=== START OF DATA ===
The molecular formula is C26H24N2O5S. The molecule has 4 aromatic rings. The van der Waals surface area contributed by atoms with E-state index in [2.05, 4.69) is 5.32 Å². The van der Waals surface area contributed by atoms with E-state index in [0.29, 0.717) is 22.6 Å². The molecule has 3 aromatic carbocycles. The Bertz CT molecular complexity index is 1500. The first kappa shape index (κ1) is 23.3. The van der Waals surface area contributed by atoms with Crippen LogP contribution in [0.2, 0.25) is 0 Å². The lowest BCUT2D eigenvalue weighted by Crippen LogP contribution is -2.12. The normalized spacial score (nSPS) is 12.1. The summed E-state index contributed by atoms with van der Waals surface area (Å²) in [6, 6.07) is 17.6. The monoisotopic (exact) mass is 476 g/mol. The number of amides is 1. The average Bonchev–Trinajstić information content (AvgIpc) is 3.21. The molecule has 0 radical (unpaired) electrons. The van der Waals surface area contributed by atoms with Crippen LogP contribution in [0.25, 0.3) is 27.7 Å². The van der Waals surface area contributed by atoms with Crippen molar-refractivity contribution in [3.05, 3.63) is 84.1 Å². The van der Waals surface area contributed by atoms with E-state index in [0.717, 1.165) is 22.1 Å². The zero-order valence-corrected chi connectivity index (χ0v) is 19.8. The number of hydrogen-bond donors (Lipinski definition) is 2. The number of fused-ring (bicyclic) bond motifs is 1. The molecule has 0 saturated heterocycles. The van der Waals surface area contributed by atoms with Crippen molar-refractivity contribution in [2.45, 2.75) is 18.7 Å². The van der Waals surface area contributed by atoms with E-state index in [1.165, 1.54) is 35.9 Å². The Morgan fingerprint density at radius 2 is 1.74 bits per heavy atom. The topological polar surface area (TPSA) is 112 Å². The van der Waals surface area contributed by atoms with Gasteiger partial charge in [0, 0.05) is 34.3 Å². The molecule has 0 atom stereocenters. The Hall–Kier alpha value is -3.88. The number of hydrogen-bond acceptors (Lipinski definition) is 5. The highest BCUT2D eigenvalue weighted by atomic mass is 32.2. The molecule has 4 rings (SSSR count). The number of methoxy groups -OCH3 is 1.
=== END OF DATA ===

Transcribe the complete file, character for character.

The molecular formula is C26H24N2O5S. The molecule has 4 aromatic rings. The van der Waals surface area contributed by atoms with E-state index in [2.05, 4.69) is 5.32 Å². The van der Waals surface area contributed by atoms with E-state index in [0.29, 0.717) is 22.6 Å². The molecule has 3 aromatic carbocycles. The Bertz CT molecular complexity index is 1500. The first kappa shape index (κ1) is 23.3. The van der Waals surface area contributed by atoms with Crippen LogP contribution in [0.2, 0.25) is 0 Å². The lowest BCUT2D eigenvalue weighted by Crippen LogP contribution is -2.12. The normalized spacial score (nSPS) is 12.1. The summed E-state index contributed by atoms with van der Waals surface area (Å²) in [6, 6.07) is 17.6. The monoisotopic (exact) mass is 476 g/mol. The number of amides is 1. The average Bonchev–Trinajstić information content (AvgIpc) is 3.21. The molecule has 0 radical (unpaired) electrons. The van der Waals surface area contributed by atoms with Crippen LogP contribution in [0.25, 0.3) is 27.7 Å². The van der Waals surface area contributed by atoms with Crippen molar-refractivity contribution in [3.05, 3.63) is 84.1 Å². The van der Waals surface area contributed by atoms with E-state index in [0.717, 1.165) is 22.1 Å². The zero-order valence-corrected chi connectivity index (χ0v) is 19.8. The number of hydrogen-bond donors (Lipinski definition) is 2. The number of fused-ring (bicyclic) bond motifs is 1. The molecule has 0 saturated heterocycles. The van der Waals surface area contributed by atoms with Crippen molar-refractivity contribution in [2.45, 2.75) is 18.7 Å². The van der Waals surface area contributed by atoms with E-state index in [1.165, 1.54) is 35.9 Å². The Morgan fingerprint density at radius 2 is 1.74 bits per heavy atom. The topological polar surface area (TPSA) is 112 Å². The van der Waals surface area contributed by atoms with Gasteiger partial charge in [0, 0.05) is 34.3 Å². The molecule has 0 atom stereocenters. The Hall–Kier alpha value is -3.88. The number of hydrogen-bond acceptors (Lipinski definition) is 5. The highest BCUT2D eigenvalue weighted by atomic mass is 32.2. The molecule has 4 rings (SSSR count). The number of methoxy groups -OCH3 is 1.